The CU journal Daily
Pressure Builds To Check The Float
WASHINGTON-A group of Democratic lawmakers, following in the footsteps of Republican leaders, called on the Federal Reserve to adjust its permitted hold times on checks in light of the expedited clearing enabled by the new Check 21 law.
In a letter to the Fed, Democratic members of the House Financial Services Committee said the time credit unions and banks are allowed to hold checks should be shortened because of the faster clearing time for checks created by the new law.
The letter, a copy of which was obtained by The Credit Union Journal, differs slightly from one sent by Republican leaders of the committee which urged the Fed to speed up a study of the permitted hold times, now five days for most checks.
The Democrats said the Fed need not wait 30 months after the new law to study hold times, but should commence the study immediately.
"Rather than wait for more than two years," wrote the lawmakers, "the Federal Reserve should consider making these changes now."
CU Settles Overdraft Charges
VANCOUVER, British Columbia-VanCity CU said it has agreed to pay members as much as $2.8 million to compensate them for excessive overdraft fees on late checks.
The payments represent settlement of a class action suit, brought by members claiming the $10 overdraft fee was an excessive interest rate.
In addition, the credit union, Canada's biggest, has changed its overdraft policy, reducing its overdraft fee to $5. So far, at least 2,500 members have called in to file claims.
Handicapped Students Get Help
SOUTH SALT LAKE, Utah-Hartvigsen School unveiled its new multi-sensory room for severely and multiply disabled students.
The facility, built with a $16,000 grant from 100% for Kids, the Utah CU Education Foundation, is designed to stimulate the senses and invite exploration for students with major handicaps.
The facility offers aromatherapy and music, a disco ball and various physical aids, including large rubber mats, a trampoline, a ball pit and low-hanging swings.
Female Robber Was No Lady
TYLER, Texas-A 41-year-old woman pleaded guilty to helping rob two local credit unions and a bank over the past five months.
Carol Robertson-Myles confessed to last June's armed robbery at Keystone CU in which she carried out a bag with almost $32,000.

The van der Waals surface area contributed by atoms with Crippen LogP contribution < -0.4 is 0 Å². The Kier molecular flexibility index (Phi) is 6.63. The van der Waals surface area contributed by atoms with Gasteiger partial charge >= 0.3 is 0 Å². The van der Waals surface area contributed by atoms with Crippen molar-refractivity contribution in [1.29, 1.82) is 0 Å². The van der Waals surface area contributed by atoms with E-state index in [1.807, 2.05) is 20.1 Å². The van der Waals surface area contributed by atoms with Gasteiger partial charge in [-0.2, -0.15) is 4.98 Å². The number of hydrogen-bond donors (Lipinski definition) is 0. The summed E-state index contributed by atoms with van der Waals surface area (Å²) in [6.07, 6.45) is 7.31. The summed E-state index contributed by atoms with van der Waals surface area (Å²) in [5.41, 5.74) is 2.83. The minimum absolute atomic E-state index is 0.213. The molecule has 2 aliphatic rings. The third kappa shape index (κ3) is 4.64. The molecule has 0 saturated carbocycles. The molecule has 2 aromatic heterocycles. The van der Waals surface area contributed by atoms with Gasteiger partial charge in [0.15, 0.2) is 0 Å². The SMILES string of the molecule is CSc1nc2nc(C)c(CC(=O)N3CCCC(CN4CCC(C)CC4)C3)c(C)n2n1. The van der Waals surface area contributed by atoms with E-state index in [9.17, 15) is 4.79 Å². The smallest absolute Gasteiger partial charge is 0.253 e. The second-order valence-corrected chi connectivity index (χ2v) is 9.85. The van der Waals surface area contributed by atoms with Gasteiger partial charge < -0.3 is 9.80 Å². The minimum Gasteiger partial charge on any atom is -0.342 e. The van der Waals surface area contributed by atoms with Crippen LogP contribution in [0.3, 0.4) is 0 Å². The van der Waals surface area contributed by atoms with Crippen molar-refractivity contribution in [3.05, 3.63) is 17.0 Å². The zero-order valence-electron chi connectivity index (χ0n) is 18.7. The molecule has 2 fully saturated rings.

The getaway car driver in the case, Carlos Starks, 41, pleaded guilty earlier to his role.
A third suspect, Anthony Daley, 43, who allegedly held employees at bay with a handgun, is scheduled to be tried Feb. 7. The three are also believed responsible for heists at Kelly Tyler FCU and First State Bank of Brownsboro.
Charities Benefit From Loan Promo
HARLINGEN, Texas-Harlingen Area Teachers CU raised more than $3,500 for local non-profit organizations through a special holiday loan promotion. The credit union offered reduced rates of as much as 1% on loan between Nov. 1 and Jan. 31, and pledged to donate $10 for every loan.
The money raised will be divided among several area charities, including Loaves & Fishes, End of the Road Ministries, Maggie's House and the Texas Department of Family and Protective Services.
RISDIC Figure Returned To Prison
CRANSTON, R.I.-Joseph Mollicone, who served 10 years in jail for embezzling $15 million to trigger the 1991 RISDIC crisis, was returned to prison last week for possibly violating his parole.
Mollicone, who was paroled two years ago, surrendered to authorities. Mollicone was convicted of stealing $12 million from Heritage Loan and Investment Co., which was insured by the R.I. Share and Indemnity Corp. The embezzlement triggered the failure of RISDIC and more than two dozen credit unions it insured and forced the governor to call a bank holiday.
Mollicone fled to Salt Lake City, where he lived under an assumed identity, then he turned himself in two years later to face the embezzlement charges.
The ensuing crisis eventually forced private deposit insurers for credit unions in at least 10 other states to close down.